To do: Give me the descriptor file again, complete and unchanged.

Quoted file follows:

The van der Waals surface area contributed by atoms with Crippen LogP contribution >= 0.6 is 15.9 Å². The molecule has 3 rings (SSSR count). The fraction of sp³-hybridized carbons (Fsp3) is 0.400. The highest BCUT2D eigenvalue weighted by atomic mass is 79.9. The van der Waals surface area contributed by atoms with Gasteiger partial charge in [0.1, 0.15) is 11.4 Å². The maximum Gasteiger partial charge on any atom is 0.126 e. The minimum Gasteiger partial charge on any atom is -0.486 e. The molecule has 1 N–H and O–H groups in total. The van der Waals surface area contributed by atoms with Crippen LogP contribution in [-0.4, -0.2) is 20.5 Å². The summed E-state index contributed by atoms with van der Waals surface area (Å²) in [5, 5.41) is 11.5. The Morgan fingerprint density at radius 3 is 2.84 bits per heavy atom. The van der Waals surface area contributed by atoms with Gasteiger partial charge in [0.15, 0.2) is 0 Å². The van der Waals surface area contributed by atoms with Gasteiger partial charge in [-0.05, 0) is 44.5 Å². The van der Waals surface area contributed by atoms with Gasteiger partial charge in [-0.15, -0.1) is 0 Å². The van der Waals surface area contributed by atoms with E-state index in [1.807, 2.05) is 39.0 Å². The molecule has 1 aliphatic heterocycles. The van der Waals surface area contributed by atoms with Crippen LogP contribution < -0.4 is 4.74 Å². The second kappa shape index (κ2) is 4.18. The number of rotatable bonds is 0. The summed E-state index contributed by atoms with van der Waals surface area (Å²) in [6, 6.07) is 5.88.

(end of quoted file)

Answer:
The van der Waals surface area contributed by atoms with Crippen LogP contribution >= 0.6 is 15.9 Å². The molecule has 3 rings (SSSR count). The fraction of sp³-hybridized carbons (Fsp3) is 0.400. The highest BCUT2D eigenvalue weighted by atomic mass is 79.9. The van der Waals surface area contributed by atoms with Gasteiger partial charge in [0.1, 0.15) is 11.4 Å². The maximum Gasteiger partial charge on any atom is 0.126 e. The minimum Gasteiger partial charge on any atom is -0.486 e. The molecule has 1 N–H and O–H groups in total. The van der Waals surface area contributed by atoms with Crippen LogP contribution in [-0.4, -0.2) is 20.5 Å². The summed E-state index contributed by atoms with van der Waals surface area (Å²) in [5, 5.41) is 11.5. The Morgan fingerprint density at radius 3 is 2.84 bits per heavy atom. The van der Waals surface area contributed by atoms with Gasteiger partial charge in [0.15, 0.2) is 0 Å². The van der Waals surface area contributed by atoms with Gasteiger partial charge in [-0.05, 0) is 44.5 Å². The van der Waals surface area contributed by atoms with Gasteiger partial charge in [-0.15, -0.1) is 0 Å². The van der Waals surface area contributed by atoms with E-state index in [1.807, 2.05) is 39.0 Å². The molecule has 1 aliphatic heterocycles. The van der Waals surface area contributed by atoms with Crippen LogP contribution < -0.4 is 4.74 Å². The second kappa shape index (κ2) is 4.18. The number of rotatable bonds is 0. The summed E-state index contributed by atoms with van der Waals surface area (Å²) in [6, 6.07) is 5.88.